Dan: It would be great if they had a discussion. People will talk about different things that meant something special to them. The themes of ’there are no ordinary moments’ and of living in the present are all there. Eckhart Tolle ("The Power of Now") wrote a wonderful quote about
it. He said that said he was moved to tears watching the movie.

Wisdom: You had said that you were pleased with the casting of Nick Nolte as Socrates. When I read the book, my immediate image was of
someone like Pat Morita.

Dan: I can see why you would think of Pat Morita, since he played a mentor in a martial arts film, "The Karate Kid". By the way, Peaceful
Warrior was written four years before the movie ever came out. It’s very important for people to understand that wisdom isn’t just found in the
East. Even an old gas station attendant who came from Russia, could have perennial wisdom to teach. That’s why I didn’t want to do a standard caricature of the spiritual teacher being from China, Japan or India. It could be anybody. Even an old gas station attendant.

Wisdom: I live in a community where people went bonkers over "What the Bleep" and "The Celestine Prophecy" and "Indigo", so your movie will have a huge impact here.

Dan: There have been two classes of movies that dealt with spiritual themes. One I would call mainstream movies such as "Ghost",
"Phenomenon", "Field of Dreams", "The Natural" and "Resurrection". They weren’t message movies. Then there are message movies that dealt with metaphysical content. We know what they are (such as those mentioned in the question) and they play at alternative sites. "Peaceful Warrior" is the first movie with a spiritual message that will build a bridge to the mainstream audience. It does have content, but it also entertains young kids who may never have considered reading my books. They could go to a movie and come out thinking about certain things. It might accomplish something I have hardly dreamed about, to actually do some of the good that the book did, when people get reminders about things that matter in their lives, rather than just have an experience and then forget about it. I think people may actually go back more than once and see the movie, if only to ask "Now, what did he say, again?"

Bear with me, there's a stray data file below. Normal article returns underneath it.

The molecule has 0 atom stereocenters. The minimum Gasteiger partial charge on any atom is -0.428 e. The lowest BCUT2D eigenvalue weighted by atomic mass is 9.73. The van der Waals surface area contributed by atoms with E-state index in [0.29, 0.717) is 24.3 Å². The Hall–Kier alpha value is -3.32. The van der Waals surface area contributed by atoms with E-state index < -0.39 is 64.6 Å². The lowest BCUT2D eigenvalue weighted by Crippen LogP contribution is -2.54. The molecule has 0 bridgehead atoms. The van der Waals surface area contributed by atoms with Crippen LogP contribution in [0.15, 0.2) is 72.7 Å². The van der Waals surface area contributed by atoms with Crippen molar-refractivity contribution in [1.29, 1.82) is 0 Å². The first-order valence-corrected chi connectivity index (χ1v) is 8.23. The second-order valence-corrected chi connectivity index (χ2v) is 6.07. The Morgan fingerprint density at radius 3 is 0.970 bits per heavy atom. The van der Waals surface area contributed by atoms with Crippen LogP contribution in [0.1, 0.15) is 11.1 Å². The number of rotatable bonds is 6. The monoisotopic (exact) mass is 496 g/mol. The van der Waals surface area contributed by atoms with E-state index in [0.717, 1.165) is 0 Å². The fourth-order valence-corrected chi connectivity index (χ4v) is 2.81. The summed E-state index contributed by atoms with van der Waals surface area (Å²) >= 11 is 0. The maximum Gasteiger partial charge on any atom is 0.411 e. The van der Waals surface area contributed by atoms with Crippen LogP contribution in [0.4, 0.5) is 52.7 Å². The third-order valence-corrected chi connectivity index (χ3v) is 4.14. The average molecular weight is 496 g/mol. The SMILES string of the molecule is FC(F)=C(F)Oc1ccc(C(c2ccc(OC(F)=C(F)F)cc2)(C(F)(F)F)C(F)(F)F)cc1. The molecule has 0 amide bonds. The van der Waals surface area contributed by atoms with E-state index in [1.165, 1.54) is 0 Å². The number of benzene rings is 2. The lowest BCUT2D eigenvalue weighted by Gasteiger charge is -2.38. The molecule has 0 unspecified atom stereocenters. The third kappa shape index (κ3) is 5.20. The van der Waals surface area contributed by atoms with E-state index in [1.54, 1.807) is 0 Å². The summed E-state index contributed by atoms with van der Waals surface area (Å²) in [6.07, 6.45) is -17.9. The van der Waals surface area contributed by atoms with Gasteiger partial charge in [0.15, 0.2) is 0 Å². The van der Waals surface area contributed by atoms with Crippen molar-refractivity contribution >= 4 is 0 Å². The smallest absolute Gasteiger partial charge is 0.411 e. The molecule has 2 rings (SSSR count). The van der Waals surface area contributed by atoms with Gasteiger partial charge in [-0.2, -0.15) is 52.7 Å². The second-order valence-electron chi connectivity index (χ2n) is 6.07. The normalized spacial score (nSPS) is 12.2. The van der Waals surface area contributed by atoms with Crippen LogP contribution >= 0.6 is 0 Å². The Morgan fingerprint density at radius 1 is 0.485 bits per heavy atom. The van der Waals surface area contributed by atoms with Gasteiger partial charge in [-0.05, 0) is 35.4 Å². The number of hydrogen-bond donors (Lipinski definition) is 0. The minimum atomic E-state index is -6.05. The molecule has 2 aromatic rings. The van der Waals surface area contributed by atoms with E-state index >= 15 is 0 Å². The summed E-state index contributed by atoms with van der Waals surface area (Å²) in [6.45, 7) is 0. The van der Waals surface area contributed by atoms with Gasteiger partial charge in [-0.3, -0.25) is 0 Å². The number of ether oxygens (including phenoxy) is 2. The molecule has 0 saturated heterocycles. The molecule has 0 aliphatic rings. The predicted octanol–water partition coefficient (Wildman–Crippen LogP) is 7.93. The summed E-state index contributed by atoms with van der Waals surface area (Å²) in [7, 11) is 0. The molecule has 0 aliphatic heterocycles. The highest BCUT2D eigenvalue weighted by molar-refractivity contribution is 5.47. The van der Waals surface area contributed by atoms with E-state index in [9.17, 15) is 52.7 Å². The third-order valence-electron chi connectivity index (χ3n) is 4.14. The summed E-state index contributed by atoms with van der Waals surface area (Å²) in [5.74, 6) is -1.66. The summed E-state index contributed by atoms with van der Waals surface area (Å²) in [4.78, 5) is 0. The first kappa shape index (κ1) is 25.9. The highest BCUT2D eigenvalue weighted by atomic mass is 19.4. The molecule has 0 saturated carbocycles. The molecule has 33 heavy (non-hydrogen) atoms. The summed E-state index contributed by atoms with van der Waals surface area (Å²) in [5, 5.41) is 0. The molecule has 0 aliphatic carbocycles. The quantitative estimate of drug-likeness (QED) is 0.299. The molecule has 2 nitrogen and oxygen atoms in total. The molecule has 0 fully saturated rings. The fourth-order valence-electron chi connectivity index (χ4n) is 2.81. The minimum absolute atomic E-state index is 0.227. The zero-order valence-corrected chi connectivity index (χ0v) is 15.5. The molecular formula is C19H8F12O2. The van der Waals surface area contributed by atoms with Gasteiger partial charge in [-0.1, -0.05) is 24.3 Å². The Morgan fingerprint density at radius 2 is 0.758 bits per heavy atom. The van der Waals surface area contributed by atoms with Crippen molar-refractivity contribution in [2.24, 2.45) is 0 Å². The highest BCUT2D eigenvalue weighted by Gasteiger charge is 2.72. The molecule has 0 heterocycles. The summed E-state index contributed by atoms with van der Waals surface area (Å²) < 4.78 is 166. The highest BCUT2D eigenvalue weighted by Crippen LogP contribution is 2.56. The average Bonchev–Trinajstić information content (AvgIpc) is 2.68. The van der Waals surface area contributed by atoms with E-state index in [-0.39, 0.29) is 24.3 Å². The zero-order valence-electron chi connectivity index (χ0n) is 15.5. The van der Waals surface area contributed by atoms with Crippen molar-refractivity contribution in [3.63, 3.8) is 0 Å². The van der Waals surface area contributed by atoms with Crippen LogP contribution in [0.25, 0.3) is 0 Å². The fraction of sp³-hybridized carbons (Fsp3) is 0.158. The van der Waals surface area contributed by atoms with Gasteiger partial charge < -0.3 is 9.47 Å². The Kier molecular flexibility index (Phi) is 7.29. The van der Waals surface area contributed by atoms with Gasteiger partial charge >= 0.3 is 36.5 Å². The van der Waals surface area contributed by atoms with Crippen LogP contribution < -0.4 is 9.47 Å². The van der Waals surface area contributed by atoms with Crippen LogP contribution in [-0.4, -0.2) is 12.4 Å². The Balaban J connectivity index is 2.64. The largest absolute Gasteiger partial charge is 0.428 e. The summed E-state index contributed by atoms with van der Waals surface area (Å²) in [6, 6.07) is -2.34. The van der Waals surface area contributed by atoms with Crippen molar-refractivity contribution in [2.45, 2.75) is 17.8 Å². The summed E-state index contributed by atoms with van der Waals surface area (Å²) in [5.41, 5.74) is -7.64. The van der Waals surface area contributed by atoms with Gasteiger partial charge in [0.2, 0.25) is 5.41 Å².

Wisdom: The "No ordinary moments" quote is a powerful message. My friend Murray who is a therapist, has a sign in his office that has the
words "paradox, humor and change" written on it. He points to that when people ask him what life is about.

For his schedule of workshops and movie release dates in your area, please visit Dan’s website: www.danmillman.com Or www. peacefulwarrior.com

Rev. Edie Weinstein-Moser is a writer, speaker, interfaith minister, social worker, reiki master and clown. She can be reached via her website at www.liveinjoy.com